I don't know whether I was a born leader, was trained to be one in an endless series of staff development sessions with coffee and biscuits in run-down teachers' centres, or had it thrust upon me when all the other interview candidates took a step backwards and I found myself shaking the chairman of governors' hand, still wearing the smile that had been fixed on my face for the four days of scorching hell known as an assessment centre.
Whatever the cause, I - a natural rebel, I believed - had become a leader of men and, when it suited them, women. I was aware of an immediate shift in perspective, both in me and in those whose good fortune it was to have me as leader. I was suddenly seen as barely human, less prone to the weaknesses of mere mortals, and a paragon of commitment. If I got a cold and lost my voice, I was still expected to do a full day's work and still uncomplainingly make a hoarse speech at the evening award ceremony. It was assumed that I felt the effects of the rhinovirus less keenly than those in lower management positions. In addition, every word I spoke was invested with deep meaning and passed around colleagues searching for answers to the riddle of their new leader.
"Know what the boss said to me this morning?"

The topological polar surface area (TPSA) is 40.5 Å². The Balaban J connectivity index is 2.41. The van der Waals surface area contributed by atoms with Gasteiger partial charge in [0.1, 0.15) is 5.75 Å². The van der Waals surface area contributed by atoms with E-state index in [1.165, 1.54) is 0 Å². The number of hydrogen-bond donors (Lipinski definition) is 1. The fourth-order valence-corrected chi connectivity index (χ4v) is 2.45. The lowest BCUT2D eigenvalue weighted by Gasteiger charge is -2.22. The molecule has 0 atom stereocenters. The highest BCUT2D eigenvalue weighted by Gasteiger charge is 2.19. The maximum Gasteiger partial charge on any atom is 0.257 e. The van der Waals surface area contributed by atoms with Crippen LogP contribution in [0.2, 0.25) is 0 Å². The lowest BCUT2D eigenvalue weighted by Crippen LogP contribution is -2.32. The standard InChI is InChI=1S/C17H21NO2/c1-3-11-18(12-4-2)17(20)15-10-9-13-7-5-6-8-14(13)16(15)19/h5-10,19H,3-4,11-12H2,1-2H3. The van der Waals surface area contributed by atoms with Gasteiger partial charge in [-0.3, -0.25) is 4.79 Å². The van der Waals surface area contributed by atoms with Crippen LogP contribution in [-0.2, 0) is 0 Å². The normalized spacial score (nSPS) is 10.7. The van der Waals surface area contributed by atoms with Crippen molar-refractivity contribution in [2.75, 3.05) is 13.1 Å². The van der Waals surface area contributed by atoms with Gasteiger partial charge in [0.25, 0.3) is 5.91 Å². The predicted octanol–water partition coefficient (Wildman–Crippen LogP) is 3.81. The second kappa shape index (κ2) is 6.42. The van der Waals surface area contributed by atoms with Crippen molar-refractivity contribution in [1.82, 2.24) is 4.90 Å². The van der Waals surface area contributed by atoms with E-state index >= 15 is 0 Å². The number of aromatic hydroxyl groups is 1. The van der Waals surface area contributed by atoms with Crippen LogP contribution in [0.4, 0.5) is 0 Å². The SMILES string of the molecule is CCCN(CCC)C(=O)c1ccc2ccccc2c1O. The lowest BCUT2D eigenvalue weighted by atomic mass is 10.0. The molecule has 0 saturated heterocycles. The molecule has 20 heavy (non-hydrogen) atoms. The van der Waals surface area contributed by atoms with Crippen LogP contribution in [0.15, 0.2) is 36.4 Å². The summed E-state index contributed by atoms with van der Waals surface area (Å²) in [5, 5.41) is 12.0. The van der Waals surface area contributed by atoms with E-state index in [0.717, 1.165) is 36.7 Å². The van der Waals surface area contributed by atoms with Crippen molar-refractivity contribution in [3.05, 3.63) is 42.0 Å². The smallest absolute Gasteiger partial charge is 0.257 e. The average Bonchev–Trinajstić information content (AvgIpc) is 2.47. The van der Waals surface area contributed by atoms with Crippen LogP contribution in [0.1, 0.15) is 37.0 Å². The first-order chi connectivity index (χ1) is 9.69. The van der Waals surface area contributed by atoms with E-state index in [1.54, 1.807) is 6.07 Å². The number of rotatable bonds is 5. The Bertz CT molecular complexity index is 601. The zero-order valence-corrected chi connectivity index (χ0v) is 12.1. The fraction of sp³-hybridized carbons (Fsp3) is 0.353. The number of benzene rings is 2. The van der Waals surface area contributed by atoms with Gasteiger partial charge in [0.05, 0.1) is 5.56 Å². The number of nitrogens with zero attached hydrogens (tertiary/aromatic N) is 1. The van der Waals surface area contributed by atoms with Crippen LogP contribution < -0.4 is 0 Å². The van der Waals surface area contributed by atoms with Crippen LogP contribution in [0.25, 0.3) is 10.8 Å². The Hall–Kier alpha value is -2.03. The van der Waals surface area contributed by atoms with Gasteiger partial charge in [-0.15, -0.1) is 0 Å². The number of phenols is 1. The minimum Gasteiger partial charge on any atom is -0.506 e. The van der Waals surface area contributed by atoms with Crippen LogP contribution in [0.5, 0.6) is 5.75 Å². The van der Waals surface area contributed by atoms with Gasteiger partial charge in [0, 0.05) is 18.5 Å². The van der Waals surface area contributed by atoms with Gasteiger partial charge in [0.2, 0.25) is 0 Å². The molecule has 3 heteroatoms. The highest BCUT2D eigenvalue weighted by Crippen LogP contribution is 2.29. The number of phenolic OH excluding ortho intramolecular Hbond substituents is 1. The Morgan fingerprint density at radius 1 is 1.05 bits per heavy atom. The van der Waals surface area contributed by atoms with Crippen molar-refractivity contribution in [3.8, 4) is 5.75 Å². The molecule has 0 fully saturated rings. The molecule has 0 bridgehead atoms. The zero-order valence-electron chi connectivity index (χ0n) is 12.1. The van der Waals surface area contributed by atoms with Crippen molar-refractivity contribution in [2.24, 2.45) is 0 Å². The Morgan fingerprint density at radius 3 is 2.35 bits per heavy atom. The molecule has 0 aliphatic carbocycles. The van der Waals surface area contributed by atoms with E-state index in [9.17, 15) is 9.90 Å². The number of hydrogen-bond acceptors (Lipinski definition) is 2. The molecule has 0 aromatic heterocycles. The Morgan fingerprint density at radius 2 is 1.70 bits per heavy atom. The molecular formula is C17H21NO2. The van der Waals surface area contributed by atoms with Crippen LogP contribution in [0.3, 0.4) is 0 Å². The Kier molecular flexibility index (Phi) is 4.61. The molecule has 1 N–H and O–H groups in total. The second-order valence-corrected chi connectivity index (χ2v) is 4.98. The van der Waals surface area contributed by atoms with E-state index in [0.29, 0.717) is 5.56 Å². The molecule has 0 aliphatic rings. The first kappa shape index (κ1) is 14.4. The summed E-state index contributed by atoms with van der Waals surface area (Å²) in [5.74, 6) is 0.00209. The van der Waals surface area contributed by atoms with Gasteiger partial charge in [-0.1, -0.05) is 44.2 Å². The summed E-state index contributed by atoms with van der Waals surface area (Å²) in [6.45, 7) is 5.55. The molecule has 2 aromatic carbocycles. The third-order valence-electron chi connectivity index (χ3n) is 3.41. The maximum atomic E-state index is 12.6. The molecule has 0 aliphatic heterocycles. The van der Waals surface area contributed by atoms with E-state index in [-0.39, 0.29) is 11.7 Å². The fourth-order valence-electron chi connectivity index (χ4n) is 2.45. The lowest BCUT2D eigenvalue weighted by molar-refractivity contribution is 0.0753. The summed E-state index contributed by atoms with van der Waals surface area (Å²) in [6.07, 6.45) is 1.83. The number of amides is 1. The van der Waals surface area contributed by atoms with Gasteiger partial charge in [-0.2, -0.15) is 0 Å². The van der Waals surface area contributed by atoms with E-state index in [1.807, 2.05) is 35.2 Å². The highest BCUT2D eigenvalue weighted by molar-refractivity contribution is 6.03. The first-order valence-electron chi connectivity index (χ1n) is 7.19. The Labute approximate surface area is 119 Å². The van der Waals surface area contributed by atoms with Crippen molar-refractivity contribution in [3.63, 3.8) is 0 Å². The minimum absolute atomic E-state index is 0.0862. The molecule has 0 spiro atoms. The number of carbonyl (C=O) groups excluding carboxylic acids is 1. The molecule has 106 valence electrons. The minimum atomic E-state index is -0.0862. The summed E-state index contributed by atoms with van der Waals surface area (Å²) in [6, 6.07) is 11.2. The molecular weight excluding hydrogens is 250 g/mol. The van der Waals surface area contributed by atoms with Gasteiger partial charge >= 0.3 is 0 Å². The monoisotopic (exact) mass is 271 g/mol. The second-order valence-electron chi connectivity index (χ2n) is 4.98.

"He said 'good morning'."
"Wonder what he meant by that?"
Gradually, it dawned on me that my ebbing humanity was being replaced by a talismanic quality. I wasn't quite expected to be infallible. Little errors are tolerated, but how can you entrust the future direction of a whole organisation and all who sail in her to someone who doesn't absolutely know what he's doing and is prone to the normal fluctuations of human judgement.
Authority had settled on my shoulders like divine dandruff, and I had better live up to the expectations of those toiling in the foothills below.
I had to have my head in the clouds, to a degree, or I wouldn't look the part. But I needed to keep my feet on the ground.
My shift in perspective was visceral. Heroic postures, grand gestures, brilliant communication strategies and great vision may all be part of the armoury. But none of it will work if I can't connect full square with the everyday concerns of the staff. Oh, and I need to believe in them every bit as much as I hope they believe in me. And cross my fingers.
The writer is principal of Sutton Coldfield college